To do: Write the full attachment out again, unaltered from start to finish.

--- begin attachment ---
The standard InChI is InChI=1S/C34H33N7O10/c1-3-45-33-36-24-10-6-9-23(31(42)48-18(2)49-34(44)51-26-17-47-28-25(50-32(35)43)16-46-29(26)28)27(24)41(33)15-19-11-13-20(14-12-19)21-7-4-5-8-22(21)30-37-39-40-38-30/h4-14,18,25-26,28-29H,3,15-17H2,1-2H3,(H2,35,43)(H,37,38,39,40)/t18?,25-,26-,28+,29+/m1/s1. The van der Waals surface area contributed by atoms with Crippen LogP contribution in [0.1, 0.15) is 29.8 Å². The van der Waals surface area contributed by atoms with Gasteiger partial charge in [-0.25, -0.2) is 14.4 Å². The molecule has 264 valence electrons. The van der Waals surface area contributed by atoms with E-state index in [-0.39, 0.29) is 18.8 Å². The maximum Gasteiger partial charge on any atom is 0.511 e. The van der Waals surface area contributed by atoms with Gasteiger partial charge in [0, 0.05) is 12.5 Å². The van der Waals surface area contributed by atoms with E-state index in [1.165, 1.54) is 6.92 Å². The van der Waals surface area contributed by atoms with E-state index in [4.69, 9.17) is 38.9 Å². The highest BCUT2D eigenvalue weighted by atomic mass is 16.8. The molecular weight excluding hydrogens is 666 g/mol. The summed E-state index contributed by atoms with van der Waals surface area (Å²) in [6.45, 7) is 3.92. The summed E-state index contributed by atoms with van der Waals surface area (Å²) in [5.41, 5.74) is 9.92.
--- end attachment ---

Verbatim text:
The standard InChI is InChI=1S/C34H33N7O10/c1-3-45-33-36-24-10-6-9-23(31(42)48-18(2)49-34(44)51-26-17-47-28-25(50-32(35)43)16-46-29(26)28)27(24)41(33)15-19-11-13-20(14-12-19)21-7-4-5-8-22(21)30-37-39-40-38-30/h4-14,18,25-26,28-29H,3,15-17H2,1-2H3,(H2,35,43)(H,37,38,39,40)/t18?,25-,26-,28+,29+/m1/s1. The van der Waals surface area contributed by atoms with Crippen LogP contribution in [0.1, 0.15) is 29.8 Å². The van der Waals surface area contributed by atoms with Gasteiger partial charge in [-0.25, -0.2) is 14.4 Å². The molecule has 264 valence electrons. The van der Waals surface area contributed by atoms with E-state index in [-0.39, 0.29) is 18.8 Å². The maximum Gasteiger partial charge on any atom is 0.511 e. The van der Waals surface area contributed by atoms with Gasteiger partial charge in [0, 0.05) is 12.5 Å². The van der Waals surface area contributed by atoms with E-state index in [1.165, 1.54) is 6.92 Å². The van der Waals surface area contributed by atoms with E-state index in [4.69, 9.17) is 38.9 Å². The highest BCUT2D eigenvalue weighted by atomic mass is 16.8. The molecular weight excluding hydrogens is 666 g/mol. The summed E-state index contributed by atoms with van der Waals surface area (Å²) in [6.45, 7) is 3.92. The summed E-state index contributed by atoms with van der Waals surface area (Å²) in [5.41, 5.74) is 9.92.